Capital One uses QR Code

Capital One has launched a new print campaign which features a QR code and, as much as I would like to comment on the 2D experience, I would also like to comment on the advertisement as a whole.

First, the 2D experience. When the QR Code is scanned, the reader of the advertisement is linked to a mobile website that displays the bank’s current yield/offer (a whopping 1.01%) and beneath the rate copy there are three touch tabs titled: The perks, Compare our rates and Call Us. Beneath the three touch tabs is a paragraph of disclaimer copy. Touch the “The perks” tab and a consumer can read more about the features of the offer being made. Touch the “Compare our rates” tab and a consumer can read a chart that compares rates with other well-known banks. Touch the “Call us now” tab and the bank’s 1-800 phone number is preloaded into the mobile phone, waiting for the call to be activated. 

One of the issues I have with the content of the scan resolve is the 1-800 number. When dialed, the 1-800 number connects to a general customer service menu prompt, there is absolutely no mention or direct connection with the 5X offer made in the print advertisement. Why? Why not treat the phone call as though it were a web landing page, where the phone message is directly tied into the print advertisement? Or, shun the thought, why not have a live customer service rep answer the 1-800 number and speak directly to the 5X offer? More meaningful, personal, relevant, is it not? In so far as the rate comparison page and the perks page, no real value being offered here. Yes, the rate comparison is somewhat helpful, but not truly valuable, and the perk information is the same information that’s found in the ad’s disclaimer copy so, why just repeat it?

Second, the ad as a whole. There used to be a time when “high yield” meant 5%, 10%, 15% so, how does 1.01% equate with “high yield?” Coming from the financial services world I realize that rates and performance are all relative and dependent on many macro and micro factors, but seriously, is this the best a bank can do with respect to “high yield?” While the use of 5X in the ad’s headline may pique a consumer’s curiosity to learn more, how interested will the consumer be once they take the time to scan the QR Code and learn that the yield is only 1.01%? Clever use of copy on the company’s part but, from the consumer’s perspective, where does this leave them post-scan?  

Read the other perk’s being offered and I wonder, are they really perks? Perk 1 – Lock in the promotional yield for one year. Why not offer the promotional yield until rates go above 1.01%? Perk 2 – Free ATMs. Most, if not all, banks offer free use of their ATMs so, how is this a perk? Yes, Capital One will reimburse up to $15 of other bank ATM usage fees per month, but this does not sound like free to me past $15. Perk 3 – Free checking. Many banks offer this service, so how original and/or unique is this perk? Perk 4 – Great for combined balances. When the bank is telling consumers that in order to reap the benefits of this account a minimum of $5,000 needs to be kept on balance across all deposit accounts, how does stipulating a minimum constitute a perk?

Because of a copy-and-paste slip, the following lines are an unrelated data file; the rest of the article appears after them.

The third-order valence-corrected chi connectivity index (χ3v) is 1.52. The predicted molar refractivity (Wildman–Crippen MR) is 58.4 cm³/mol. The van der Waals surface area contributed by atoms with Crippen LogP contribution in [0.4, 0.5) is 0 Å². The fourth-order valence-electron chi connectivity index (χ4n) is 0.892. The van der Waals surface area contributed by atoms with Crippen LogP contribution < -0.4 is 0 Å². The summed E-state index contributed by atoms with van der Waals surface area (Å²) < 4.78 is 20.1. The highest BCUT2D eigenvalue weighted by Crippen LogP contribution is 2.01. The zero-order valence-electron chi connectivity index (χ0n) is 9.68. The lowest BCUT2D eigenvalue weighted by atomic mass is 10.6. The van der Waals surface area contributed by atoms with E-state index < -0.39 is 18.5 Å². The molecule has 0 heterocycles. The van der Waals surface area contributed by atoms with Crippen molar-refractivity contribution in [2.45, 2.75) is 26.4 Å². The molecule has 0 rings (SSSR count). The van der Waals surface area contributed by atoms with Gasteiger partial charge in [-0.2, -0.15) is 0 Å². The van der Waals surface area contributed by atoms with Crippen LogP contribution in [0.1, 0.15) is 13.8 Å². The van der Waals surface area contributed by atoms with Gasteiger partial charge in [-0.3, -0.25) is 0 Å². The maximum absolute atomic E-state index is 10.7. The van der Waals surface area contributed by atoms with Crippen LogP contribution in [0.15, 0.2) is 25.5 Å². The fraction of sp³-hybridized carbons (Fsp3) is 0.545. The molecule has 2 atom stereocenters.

What irks me the most about this advertisement is that the bank is offering nothing of real substance and forces consumers to either scan a code, text a short code, call a phone number or visit a website to find this out. Why not be creative, innovative when it comes to personal checking accounts? Surely there must be a way, but then, we are talking about a company that uses Viking-like personalities to promote part of its business. Lastly, at what point does the 2D provider step in and say something regarding scan resolve content and the interactive experience as a whole, because there is a well-known company behind this ad?

Would love to hear from the bank post-campaign and learn how many checking accounts were opened as a result. Surely that must be an objective above and beyond just scans.

2D Barcode Litmus Test: FAIL


One thought on “Capital One uses QR Code

  1. Hey Roger,
    Just wanted to drop you a line to let you know that I appreciate this content. I've come across this blog researching QR codes in the financial services sector for a major banking client of mine. So I am really digging the info / commentary here.
    Thanks very much!

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